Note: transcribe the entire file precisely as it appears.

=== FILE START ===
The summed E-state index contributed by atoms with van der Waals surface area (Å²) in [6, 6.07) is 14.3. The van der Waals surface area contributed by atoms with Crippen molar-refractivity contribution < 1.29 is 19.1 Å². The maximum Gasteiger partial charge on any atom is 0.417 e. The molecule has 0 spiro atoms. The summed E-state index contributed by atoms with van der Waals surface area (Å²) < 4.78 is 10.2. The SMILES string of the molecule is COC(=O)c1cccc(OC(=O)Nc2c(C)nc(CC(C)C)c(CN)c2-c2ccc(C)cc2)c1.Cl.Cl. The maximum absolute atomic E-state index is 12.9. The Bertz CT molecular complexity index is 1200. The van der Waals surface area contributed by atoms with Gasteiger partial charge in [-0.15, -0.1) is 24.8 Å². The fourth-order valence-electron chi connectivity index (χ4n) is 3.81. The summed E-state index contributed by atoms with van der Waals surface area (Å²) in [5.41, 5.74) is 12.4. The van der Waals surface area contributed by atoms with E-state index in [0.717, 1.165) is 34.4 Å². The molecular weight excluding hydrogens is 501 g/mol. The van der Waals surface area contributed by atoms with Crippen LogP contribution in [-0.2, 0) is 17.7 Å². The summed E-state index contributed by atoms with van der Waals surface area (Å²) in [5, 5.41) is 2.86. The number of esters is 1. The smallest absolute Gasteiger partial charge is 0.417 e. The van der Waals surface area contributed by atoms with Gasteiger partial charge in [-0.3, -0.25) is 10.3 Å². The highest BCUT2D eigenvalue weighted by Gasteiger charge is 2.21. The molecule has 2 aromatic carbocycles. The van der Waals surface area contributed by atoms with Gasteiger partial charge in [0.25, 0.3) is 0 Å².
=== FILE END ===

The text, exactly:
The summed E-state index contributed by atoms with van der Waals surface area (Å²) in [6, 6.07) is 14.3. The van der Waals surface area contributed by atoms with Crippen molar-refractivity contribution < 1.29 is 19.1 Å². The maximum Gasteiger partial charge on any atom is 0.417 e. The molecule has 0 spiro atoms. The summed E-state index contributed by atoms with van der Waals surface area (Å²) < 4.78 is 10.2. The SMILES string of the molecule is COC(=O)c1cccc(OC(=O)Nc2c(C)nc(CC(C)C)c(CN)c2-c2ccc(C)cc2)c1.Cl.Cl. The maximum absolute atomic E-state index is 12.9. The Bertz CT molecular complexity index is 1200. The van der Waals surface area contributed by atoms with Gasteiger partial charge in [-0.15, -0.1) is 24.8 Å². The fourth-order valence-electron chi connectivity index (χ4n) is 3.81. The summed E-state index contributed by atoms with van der Waals surface area (Å²) in [5.41, 5.74) is 12.4. The van der Waals surface area contributed by atoms with E-state index in [0.717, 1.165) is 34.4 Å². The molecular weight excluding hydrogens is 501 g/mol. The van der Waals surface area contributed by atoms with Crippen LogP contribution in [-0.2, 0) is 17.7 Å². The summed E-state index contributed by atoms with van der Waals surface area (Å²) in [5, 5.41) is 2.86. The number of esters is 1. The smallest absolute Gasteiger partial charge is 0.417 e. The van der Waals surface area contributed by atoms with Gasteiger partial charge in [-0.3, -0.25) is 10.3 Å². The highest BCUT2D eigenvalue weighted by Gasteiger charge is 2.21. The molecule has 2 aromatic carbocycles. The van der Waals surface area contributed by atoms with Gasteiger partial charge in [0.25, 0.3) is 0 Å².